Facebook’s Libra white paper that was published earlier this year has been silently updated.
Facebook’s Libra white paper updated
First noticed by Chris Bummer, a professor at Georgetown University, the update includes amendments considering the change in Libra Association members. The biggest change in Libra white paper was the removal of dividends that were payable to the early investors.
While the old statement from Libra white paper read that the “interest on reserved assets” would cover the cost of maintaining the system and nurturing it while ensuring a low fee rate. The interest would also be used to pay dividends to the members of the Association. Now the white paper has no mention of these dividends instead adds adoption as a task maintained by the interest rates.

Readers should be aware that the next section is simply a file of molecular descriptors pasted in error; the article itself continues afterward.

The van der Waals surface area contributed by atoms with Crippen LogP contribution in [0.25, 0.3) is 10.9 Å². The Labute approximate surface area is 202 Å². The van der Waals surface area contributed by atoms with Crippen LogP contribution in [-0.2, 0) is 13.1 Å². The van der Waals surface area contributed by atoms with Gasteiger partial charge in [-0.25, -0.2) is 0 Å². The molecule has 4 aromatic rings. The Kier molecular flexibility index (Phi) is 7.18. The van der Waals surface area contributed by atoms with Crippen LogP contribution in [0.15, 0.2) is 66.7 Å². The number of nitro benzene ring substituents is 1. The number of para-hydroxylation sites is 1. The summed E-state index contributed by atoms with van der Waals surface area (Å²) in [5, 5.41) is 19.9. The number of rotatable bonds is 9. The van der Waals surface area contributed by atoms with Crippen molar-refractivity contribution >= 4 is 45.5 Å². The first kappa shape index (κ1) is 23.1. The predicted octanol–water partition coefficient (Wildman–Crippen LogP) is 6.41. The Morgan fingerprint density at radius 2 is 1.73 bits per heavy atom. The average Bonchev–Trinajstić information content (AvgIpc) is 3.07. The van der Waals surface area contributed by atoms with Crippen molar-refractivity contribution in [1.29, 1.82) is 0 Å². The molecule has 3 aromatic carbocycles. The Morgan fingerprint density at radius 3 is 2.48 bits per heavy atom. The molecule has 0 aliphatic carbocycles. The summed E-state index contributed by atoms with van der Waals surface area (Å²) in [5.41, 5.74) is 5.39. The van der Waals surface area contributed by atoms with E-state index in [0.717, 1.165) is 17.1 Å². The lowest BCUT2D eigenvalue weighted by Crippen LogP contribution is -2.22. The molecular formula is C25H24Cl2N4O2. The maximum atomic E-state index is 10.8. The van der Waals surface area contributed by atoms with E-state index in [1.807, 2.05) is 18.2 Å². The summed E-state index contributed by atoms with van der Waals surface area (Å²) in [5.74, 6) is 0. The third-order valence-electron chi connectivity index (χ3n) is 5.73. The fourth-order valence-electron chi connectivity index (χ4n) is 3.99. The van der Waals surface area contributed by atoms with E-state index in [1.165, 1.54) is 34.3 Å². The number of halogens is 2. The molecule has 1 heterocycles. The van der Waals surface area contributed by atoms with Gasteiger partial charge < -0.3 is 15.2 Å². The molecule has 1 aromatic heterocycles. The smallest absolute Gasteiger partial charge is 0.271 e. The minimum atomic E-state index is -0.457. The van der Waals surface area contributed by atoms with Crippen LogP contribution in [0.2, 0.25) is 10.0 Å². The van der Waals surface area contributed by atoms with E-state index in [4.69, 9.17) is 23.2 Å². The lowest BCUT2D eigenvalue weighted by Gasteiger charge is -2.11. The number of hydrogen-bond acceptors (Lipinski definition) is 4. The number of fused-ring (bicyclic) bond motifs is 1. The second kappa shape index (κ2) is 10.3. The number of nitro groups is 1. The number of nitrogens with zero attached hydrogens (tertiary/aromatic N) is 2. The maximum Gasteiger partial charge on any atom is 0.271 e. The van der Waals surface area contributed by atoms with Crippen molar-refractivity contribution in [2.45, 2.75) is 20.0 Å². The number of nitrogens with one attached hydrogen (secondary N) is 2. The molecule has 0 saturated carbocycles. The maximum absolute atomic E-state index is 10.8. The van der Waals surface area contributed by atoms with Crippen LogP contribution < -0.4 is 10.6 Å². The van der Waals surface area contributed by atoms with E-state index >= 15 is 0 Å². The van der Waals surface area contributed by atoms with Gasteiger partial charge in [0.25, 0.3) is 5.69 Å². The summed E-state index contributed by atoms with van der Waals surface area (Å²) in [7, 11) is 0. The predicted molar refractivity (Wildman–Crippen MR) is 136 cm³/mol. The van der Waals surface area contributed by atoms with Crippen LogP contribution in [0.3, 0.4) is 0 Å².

Paying dividends to members of the Libra Association received poor feedback from the end-users and would be a hindrance to their operations in the long run for Facebook’s Libra. According to Bummer, this was the main reason behind the company taking back its decision to pay dividends.
If the company wants the project to be attractive to the public, the reserve assets should stable. However, if the interest is used to pay dividends to the association members, it would encourage indulging high-risk assets in the reserve baskets. To ensure that the project is well-received by the masses, the firm has decided to remove the dividends.
Another reason might be that Libra is trying to change its regulatory outlook to avoid being labeled as a security. Some US regulators have already expressed their opinions regarding the matter as they believe Libra is a security and should be regulated as one. However, considering stablecoins’ value remains relatively constant, Bummer believes that this should not be possible.